Prof. Judith Kellock - Cornell University

Prof. Judith Kellock - Cornell University

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As part of her recital-tour of South Africa, Prof Judith Kellock, presented Masterclasses at S.A. College of Music at the University of Cape Town. It was a tremendous bonus that Peter Louis van Dijk and myself managed to get this to happen at UCT. At the invitation Prof. Virigina Davids – Head of the Voice Department at the SACM, Miss Kellock worked with students with a large range of skills, of both Under- and Post-Gradute level. Miss Kellock’s class drew substantial interest from faculty and students alike and was attended by all voice students and the full teaching faculty as well as UCT Alumni such as Belvedere Competition winner Pretty Yende. Miss Kellock’s informative class was characterised by her ability to go to the heart of what would provide the most beneficial information to each of the students in the limited time.

Miss Kellock focused on technical and expressive detail with each student. The meaning of the text and characterisation was emphasised in Lieder as well as Opera. Students were encouraged to think “outside the box” and experiment with material with which they were very well familiar. Technical themes that recurred throughout the class, were an excess of tension, muscular activity and “effortfulness” and Miss Kellock’s teaching assisted students to find a more direct approach to their performance. Very useful work included exercises to create fluid coloratura, creating meaning out of the text and French and German diction.

The students who performed were:

Sunnyboy Dladla (Tenor) – taught by Prof. Hartman – presented the taxing tenor aria “Vedro” from “La Scala di Seta” by Rossini. Sunnyboy performed the entire role of Dorvil in the Alex Fokkens/Lara Bye production earlier this year, where his comic flair and acting ability was matched by an outstanding vocal performance that won both audience and critical acclaim. Miss Kellock foccused on the coloratura runs in this aria. Her work with Sunnyboy on Rossini’s Bel Canto style contributed to his preparation for his upcoming role as Nemorino in the Cape Town Opera/UCT Production of Donizetti’s “L’Elisir d’amore”.

Friedl Mitas (Soprano) – taught by Prof. Davids – sang the “Jewel Song” from “Faust” by Gounod. Miss Kellock worked on making the interpretation more relevant to the dramatic context, and found innovative ways of making the aria fresh for the singer who had  performed it many times. Friedl will be making her Debut with the Cape Town Philharmonic on Saturday 22 August in the CPO Youth Concerto Festival conducted by Theodor Kuchar.

Antoinette Blyth (Soprano) – taught by Dr. Liebl – performed “O! Quand je d’or” by Franz Liszt. As director of Cape Town’s Philharmonia Choir, Antoinette has extensive music experience as a choral conductor and voice teacher. Miss Kellock focused on aspects of breathing and tension held in the face. Most revealing was when she made Antoinette lie on her back and perform the song, as an illustration of breathing technique.

Phindiwe Nomyanda sang “Seit ich ihn Gesehen” from Schumann’s “Frauenlieben und -leben”. Work focused primarily on German diction and placing the song in context within the cycle.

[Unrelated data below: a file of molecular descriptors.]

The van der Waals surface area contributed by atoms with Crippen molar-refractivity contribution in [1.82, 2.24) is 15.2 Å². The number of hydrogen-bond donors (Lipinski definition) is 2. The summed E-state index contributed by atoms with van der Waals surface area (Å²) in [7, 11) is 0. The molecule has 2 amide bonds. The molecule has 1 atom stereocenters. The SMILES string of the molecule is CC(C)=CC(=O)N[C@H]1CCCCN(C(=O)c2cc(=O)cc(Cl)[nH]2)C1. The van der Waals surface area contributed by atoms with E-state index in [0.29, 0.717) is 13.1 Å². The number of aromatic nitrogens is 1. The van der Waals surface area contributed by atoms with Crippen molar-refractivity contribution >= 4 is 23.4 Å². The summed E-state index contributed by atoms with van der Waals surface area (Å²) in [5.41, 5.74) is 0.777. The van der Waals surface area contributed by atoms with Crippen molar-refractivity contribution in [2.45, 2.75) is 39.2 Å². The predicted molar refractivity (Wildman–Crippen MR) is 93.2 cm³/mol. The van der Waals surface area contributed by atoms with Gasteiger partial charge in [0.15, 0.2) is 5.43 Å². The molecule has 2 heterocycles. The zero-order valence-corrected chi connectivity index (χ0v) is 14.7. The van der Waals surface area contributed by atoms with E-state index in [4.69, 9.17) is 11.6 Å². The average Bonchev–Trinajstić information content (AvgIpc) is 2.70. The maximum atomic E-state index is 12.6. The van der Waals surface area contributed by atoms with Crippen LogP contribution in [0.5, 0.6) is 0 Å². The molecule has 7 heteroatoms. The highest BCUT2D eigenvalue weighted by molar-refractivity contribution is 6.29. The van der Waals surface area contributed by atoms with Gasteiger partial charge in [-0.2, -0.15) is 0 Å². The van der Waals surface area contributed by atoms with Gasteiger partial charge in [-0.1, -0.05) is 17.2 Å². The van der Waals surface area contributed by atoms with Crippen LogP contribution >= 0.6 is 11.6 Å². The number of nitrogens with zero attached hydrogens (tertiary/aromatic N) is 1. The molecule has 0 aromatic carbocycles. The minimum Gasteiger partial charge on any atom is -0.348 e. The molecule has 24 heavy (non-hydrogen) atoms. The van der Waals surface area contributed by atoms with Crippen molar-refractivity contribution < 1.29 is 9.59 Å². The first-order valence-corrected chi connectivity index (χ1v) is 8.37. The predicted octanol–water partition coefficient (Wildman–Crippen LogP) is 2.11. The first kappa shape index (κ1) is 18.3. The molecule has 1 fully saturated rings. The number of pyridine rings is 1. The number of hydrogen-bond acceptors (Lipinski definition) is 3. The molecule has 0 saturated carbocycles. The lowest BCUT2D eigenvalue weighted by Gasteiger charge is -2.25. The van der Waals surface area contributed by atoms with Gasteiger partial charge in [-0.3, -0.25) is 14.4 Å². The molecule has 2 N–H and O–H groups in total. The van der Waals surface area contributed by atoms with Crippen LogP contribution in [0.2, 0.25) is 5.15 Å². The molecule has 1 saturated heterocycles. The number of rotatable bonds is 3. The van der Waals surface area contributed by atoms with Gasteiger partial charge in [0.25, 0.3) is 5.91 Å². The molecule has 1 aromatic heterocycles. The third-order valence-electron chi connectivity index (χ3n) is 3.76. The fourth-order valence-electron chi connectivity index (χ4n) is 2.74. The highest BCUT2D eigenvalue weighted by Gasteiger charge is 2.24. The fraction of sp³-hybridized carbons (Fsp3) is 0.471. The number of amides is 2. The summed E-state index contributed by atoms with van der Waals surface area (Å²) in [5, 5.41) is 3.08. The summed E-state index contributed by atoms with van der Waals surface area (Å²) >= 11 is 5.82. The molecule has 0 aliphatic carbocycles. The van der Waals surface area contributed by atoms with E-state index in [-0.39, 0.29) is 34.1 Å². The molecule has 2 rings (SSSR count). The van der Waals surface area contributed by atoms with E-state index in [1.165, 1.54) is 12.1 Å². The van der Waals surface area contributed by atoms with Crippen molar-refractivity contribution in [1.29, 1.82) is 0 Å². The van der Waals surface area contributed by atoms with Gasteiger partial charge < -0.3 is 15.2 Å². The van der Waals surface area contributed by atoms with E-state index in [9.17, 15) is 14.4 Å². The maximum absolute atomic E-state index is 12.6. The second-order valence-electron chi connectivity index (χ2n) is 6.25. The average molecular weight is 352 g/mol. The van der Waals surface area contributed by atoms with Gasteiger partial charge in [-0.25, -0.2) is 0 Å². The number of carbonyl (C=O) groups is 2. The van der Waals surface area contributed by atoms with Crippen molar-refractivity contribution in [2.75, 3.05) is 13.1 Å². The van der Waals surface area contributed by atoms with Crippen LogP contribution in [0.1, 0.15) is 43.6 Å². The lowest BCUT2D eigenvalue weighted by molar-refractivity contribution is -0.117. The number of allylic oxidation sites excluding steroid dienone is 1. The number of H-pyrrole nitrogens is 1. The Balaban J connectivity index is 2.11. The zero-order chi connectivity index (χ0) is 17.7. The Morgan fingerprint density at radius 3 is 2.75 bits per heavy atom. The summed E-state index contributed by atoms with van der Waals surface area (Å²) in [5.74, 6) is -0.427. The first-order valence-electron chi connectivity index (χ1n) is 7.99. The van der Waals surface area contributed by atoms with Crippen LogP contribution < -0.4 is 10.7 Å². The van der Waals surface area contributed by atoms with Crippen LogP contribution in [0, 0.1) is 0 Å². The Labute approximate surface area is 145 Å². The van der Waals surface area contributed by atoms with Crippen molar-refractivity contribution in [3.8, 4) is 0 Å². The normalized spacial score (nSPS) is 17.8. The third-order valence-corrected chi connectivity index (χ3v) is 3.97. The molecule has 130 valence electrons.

Thembinkosi Mgetyengana (Tenor) – taught by Mr. Tikolo – sang Bellini’s “Ma rendi pur”. His clear voice and easily produced high notes impressed, and Miss Kellock worked on Bel Canto line and voice production. In particular, avoiding an over-active physical approach to the sound production was encouraged.

Accompanists for the Masterclass were UCT Vocal Coaches Kurt Haupt and myself Albert Combrink.

After the tremendous interest that our recital of American Song “Paper Wings” generated both in Cape Town and Port Elizabeth, students and faculty members were even more keen to benefit from Miss Kellock’s knowledge and experience, and we hope to have the privilege of having her back at the SACM in future.

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I have been a repetiteur for many productions, from Operas to Musicals to Cabarets. But I have enjoyed few of them as much as this production conducted by Alex Fokkens and directed by Lara Bye.  The story is delightfully funny and charming. A young couple are in love and already secretly married, and this becomes the engine that drives the farce. I think it is a real “Closet-Opera”: there is always at least one closet on the stage, with always at least one person hiding in it, about to hide in it, or who has just come out from hiding in it. It is a lovely excuse for some comic bussiness and delightful Bel Canto music with exhilirating runs, high notes, cadenzas and furious finales. The work itself is a pleasure, Rossini’s 5th opera, the work of a twenty year old. Musch of the mature Rossinian genius is already to be found. Team leaders Alexander Fokkens and Lara Bye created a production bubbling with life, humour and energy.

Conductor Alexander Fokkens

Conductor Alexander Fokkens

Alex Fokkens uses a light touch on the score. The orchestration had to be reduced for this production and the Cape Town Camerata certainly has their work cut out for them. Alex understands voices well and it is evident that he has studied singing himself. The skill he brings to conducting Rossini is the ability to keep things “light and frothy” but not “frothy and frivolous”. He has a way of insisitng on what he wants, musically, while keeping the mood positive and creative. His experience as an opera conducor certainly pays off in the devellish ensembles as much as in the slow arias, where a misjudgment of tempo could be fatal. I appreciated all his discussions with the cast about expressive detail. The atmosphere of exploration and discovery was one to treasure.